Intersecting Identities Guide Morgridge Grad to New Heights
Amidst the chaos of her elementary school playground, Sree Sinha was known as a listening ear, a safe space for classmates to share how they’re feeling.
“I don’t know why I’m telling you these things,” a friend told Sinha.
Sinha’s heard that a lot. And in the years since, she’s taken it to heart by immersing herself in the world of psychology in hopes of helping others. After working in community mental health, treating people experiencing chronic homelessness, she enrolled at the Morgridge College of Education to pursue a PhD in counseling psychology – a combination of Sinha’s passions.
For Sinha, it’s the vastness of psychology that draws her in.
“It’s not only clinical and research. It’s also supervision. It’s policy changes. It’s assessment. It’s teaching,” she says.
During Sinha’s time at DU, she co-authored papers, co-taught classes and conducted her own research. In her third year, she received the highly coveted American Psychological Association (APA) Minority Fellowship. Sinha’s dissertation examines the stressors of intersecting identities in relationships. Sinha, a queer woman of color, wrote her dissertation on the stressors of intersecting identities in relationships, something she has experienced firsthand. To research the topic, she surveyed 250 queer people of color who are in interethnic relationships.
The quantitative survey took 15-30 minutes to complete and included questions such as:
“Do you experience discrimination or rejection?”
“Have you ever been harassed or had to hide your relationship?”
“How much can you turn to your relationship for support?”
The purpose of the survey is to identify minority stressors and then target them in counseling. While minority stress has been researched since the late 80s, the model primarily focused on sexual minorities. It’s since been expanded to include different racial and ethnic minorities, gender and ability. What makes Sinha’s research unique is the focus on couple-level minority stress.
“There are very few studies that look at these intersecting identities,” says Jesse Owen, professor in the Morgridge College of Education. “This is probably one of the first studies connecting the dots like this in a romantic relationship.”
There’s something special about working with couples, Sinha says. As the couple learns to better interact with each other, those skills often spill into other relationships with friends and family.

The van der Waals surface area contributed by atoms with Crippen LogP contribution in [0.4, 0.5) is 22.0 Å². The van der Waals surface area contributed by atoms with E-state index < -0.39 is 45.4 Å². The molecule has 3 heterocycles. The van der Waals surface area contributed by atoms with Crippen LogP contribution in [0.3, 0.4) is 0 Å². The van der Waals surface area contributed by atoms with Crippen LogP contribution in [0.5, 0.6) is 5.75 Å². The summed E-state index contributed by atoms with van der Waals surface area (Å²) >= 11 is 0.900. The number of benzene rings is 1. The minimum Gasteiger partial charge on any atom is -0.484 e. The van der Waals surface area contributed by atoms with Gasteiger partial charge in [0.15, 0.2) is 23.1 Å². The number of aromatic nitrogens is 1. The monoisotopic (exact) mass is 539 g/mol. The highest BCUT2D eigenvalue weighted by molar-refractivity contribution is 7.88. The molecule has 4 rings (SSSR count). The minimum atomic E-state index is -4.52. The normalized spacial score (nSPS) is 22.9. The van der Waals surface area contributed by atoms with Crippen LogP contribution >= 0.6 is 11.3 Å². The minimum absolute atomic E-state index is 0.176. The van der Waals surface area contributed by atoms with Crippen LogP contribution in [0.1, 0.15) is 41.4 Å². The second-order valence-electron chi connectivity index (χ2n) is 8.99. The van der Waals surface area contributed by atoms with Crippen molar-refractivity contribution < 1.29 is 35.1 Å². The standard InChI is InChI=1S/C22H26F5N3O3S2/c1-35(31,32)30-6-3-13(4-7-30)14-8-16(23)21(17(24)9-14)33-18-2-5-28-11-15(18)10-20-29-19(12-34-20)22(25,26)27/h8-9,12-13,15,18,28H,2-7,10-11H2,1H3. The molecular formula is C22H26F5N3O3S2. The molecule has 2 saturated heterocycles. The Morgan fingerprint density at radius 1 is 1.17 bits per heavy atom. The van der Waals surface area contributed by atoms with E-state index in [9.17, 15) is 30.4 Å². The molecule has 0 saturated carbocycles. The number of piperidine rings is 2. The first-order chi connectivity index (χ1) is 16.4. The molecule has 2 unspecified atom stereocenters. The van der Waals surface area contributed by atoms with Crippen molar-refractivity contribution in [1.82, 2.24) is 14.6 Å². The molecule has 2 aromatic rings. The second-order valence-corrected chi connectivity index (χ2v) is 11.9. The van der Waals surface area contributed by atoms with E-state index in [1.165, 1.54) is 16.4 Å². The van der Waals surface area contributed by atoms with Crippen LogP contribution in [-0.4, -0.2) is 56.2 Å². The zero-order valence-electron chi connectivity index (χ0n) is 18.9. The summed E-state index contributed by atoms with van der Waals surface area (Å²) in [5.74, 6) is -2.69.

“We’re so interconnected and interpersonal. I think there’s so much more impact,” she says. “You’re not going to have individual psychotherapy with every single person. What are the interventions that can help shift culture?”
Community is foundational for Sinha. And with her clinical training, she wants to better the lives of those in the South Asian community. Prior to joining DU, she co-founded the South Asian Sexual and Mental Health Alliance (SASHMA), an organization that provides community workshops, resources and podcasts and boasts 11,000 followers on Instagram. And in 2020, as Americans grappled with racial inequality, Sinha used her platform to educate and create a space for conversation.
While teaching at DU, Sinha infused her classroom with that same passion and spirit, which allowed for vibrant and engaging discussions. For Owen, who co-taught classes with her, the symbiotic experience allowed for exponential growth.
“You’re teaching at two levels. You’re helping [students] learn how to teach,” Owen says. “For me, it’s just a fun experience when you have good presenting chemistry. It was also fun to get new ideas. It’s always good to hit the refresh button.”
After successfully defending her dissertation, Sinha is ready for her next chapter, an LGBTQ+ Advanced Research Fellowship at the San Francisco Veterans Affairs Medical Center, remaining firm in her conviction that the intersectionality of her experiences will make her a more effective and empathetic clinician.
“My whole self. My marginalized self. My privilege. It’s why I do what I do,” Sinha says.